Every podcaster, live streamer, or anybody that communicates to an audience verbally seeks a tool that will help to enhance the sound of their voice and help them communicate effectively. That’s where the Blue Yeti Microphone comes in. Blue Yeti microphones are widely used for streaming, home sound recording, and podcasting due to their affordability and value delivery. However, they seem to have a little drawback.
The Yeti microphone is known to be overly sensitive, so much that it takes in loads of needless background noise along with your voice. Sometimes, even when you’re recording in a relatively quiet place, some background noise, like ticks and flicks from the adjoining room might find its way into your recording. This has become a major cause of concern for many. But then, can’t something be done about it? Well, yes, this issue can be rectified.
To prevent background noise from getting into your recordings, your microphone setting needs to be at its best. This means you need to set it at the optimal setting for the best sound quality. Wondering what that is? Don’t worry, that’s what I’m about to show you.
What Is The Best Setting For Blue Yeti Microphone?
Aside from making sure to eliminate any background noise possible (such as turning off the tv or noisy fan), the following tricks and tweaks in the microphone setting will help you to achieve a better sound quality when recording with a Blue Yeti Microphone. Let’s have a look…
Ensure the microphone does not point to the sound source
This is because the Blue Yeti is a side-address phone which records from the sides. Hence, the microphone top should be pointed away from the sound source.
Set it to the mode that best suits your type of recording
The Blue Yeti Microphone has four different modes, namely Cardioid, Stereo, Bidirectional and Omnidirectional mode. Each of these modes has its specific characteristics and suggested usage. For instance, the Cardioid mode records sound sources that are directly in front of the microphone, delivering rich, full-bodied sound. Hence, it’s well suited for podcasts, voice-overs, Instruments, and vocal performances.
On the contrary, the Omnidirectional mode picks up sound from all around the microphone, hence, it’s suited for recordings of a band performance or a conference call. The Stereo mode is perfect for recording acoustic guitar or choir as it captures a wide, realistic sound image using both left and right channels. The last but not least, the Bidirectional mode, records from both the front and back of the microphone. It’s most suited for a two-person interview or a duet. Therefore, you should determine which mode would work best for your type of recording and make the necessary settings.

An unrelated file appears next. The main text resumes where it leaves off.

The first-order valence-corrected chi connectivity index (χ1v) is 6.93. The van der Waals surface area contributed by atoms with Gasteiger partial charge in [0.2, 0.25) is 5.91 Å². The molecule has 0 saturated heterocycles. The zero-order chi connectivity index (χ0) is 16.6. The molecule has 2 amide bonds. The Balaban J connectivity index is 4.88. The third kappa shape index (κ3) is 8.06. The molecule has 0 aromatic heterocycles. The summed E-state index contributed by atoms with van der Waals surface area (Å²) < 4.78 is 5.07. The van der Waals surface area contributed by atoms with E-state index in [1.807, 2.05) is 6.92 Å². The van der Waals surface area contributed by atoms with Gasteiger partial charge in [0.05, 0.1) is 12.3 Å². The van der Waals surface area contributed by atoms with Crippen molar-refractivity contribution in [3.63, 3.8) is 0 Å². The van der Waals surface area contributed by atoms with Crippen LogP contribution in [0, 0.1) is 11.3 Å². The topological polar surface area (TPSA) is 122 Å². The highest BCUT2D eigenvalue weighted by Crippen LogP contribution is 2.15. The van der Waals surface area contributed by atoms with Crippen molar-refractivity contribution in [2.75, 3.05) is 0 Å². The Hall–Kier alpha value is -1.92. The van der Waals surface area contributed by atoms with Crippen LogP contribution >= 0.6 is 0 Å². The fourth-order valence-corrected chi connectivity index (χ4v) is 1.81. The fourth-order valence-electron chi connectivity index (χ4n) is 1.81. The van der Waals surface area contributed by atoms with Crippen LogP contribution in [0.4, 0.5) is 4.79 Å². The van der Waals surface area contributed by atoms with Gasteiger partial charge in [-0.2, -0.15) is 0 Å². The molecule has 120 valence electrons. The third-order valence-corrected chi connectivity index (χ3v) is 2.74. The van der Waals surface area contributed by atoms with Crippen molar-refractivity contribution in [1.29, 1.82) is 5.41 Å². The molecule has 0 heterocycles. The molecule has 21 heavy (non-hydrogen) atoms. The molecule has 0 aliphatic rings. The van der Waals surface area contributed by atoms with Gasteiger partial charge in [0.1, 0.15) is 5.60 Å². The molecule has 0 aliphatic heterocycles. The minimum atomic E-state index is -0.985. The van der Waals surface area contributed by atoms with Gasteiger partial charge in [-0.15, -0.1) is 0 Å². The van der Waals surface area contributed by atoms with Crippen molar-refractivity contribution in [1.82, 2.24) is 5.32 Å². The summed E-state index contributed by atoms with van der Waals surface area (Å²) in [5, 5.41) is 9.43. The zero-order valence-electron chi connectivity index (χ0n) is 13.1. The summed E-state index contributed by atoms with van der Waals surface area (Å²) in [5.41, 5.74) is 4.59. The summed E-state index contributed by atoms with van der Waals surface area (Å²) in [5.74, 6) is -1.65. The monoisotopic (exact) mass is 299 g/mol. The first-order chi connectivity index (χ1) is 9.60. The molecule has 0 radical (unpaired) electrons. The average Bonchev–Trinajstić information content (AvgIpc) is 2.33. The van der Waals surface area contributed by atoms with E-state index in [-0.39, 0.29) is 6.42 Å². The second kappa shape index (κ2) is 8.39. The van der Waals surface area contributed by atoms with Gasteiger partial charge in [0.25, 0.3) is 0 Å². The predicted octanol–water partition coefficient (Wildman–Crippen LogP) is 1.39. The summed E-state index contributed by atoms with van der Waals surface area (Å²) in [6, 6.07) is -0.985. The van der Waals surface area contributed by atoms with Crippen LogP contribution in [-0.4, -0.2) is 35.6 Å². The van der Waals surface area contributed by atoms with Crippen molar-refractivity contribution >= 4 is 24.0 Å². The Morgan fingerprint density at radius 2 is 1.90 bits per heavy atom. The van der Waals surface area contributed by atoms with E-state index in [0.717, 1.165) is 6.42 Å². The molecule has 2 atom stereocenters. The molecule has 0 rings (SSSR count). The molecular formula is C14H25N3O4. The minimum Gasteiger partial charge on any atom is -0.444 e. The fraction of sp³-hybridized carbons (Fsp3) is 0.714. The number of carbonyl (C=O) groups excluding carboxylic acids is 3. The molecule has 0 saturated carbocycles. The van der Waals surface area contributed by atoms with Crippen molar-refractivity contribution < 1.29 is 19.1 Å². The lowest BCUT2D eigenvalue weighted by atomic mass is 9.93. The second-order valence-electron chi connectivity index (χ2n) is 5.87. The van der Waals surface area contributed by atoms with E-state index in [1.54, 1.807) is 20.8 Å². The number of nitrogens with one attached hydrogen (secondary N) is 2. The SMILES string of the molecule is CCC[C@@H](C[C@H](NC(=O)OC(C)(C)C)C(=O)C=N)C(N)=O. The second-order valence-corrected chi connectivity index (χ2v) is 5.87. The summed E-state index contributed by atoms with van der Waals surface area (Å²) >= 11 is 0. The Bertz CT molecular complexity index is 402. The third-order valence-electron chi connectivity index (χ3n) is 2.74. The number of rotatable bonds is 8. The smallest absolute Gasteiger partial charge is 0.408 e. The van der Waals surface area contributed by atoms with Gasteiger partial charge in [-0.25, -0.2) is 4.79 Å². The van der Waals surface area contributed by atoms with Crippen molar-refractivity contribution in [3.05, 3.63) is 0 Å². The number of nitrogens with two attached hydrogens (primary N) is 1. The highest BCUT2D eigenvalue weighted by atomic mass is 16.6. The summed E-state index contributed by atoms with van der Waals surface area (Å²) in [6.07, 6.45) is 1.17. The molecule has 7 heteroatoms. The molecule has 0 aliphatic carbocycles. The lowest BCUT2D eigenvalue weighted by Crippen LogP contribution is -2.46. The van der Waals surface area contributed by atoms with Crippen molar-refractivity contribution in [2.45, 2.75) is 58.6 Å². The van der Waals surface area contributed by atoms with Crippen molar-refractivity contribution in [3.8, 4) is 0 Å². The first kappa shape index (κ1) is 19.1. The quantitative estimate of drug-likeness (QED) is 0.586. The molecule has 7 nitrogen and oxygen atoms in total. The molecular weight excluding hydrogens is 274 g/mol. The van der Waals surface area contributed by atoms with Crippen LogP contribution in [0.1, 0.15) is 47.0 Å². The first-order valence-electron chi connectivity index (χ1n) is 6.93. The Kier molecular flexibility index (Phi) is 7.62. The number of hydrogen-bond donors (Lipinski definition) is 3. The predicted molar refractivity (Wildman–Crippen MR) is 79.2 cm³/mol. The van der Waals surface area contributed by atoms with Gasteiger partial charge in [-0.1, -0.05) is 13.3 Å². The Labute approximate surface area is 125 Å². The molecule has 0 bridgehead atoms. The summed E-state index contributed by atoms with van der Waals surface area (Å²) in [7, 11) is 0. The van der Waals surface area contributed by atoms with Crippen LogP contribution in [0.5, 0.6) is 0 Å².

Adjust the gain of the microphone to as low as necessary
In simple terms, the gain of your microphone refers to the amount of sound the microphone will absorb. Meaning if the gain is too high, you’ll hear loud and distorted audio and if it’s too low, you’ll simply not hear anything at all. So turn the Gain Knob and tweak till you have a sweet spot where your voice is not sounding too soft and you can’t hear any background noise.
Adjust the Windows volume too
The windows volume also has an impact on the overall sound volume when recording with the Blue Yeti. If you’ve turned your gain to the lowest, you might want to increase your Windows volume to 100. This will help the microphone regain its sensitivity without absorbing all the extra noise. Some streamers have also reported that turning the gain to a middle-point while reducing the Windows volume to 0 also works perfectly.
And there you have it! Simple, easy adjustments you can make to your Blue Yeti settings for optimal sound quality. Now you can enjoy podcasting, streaming, and recording with your Yeti microphone.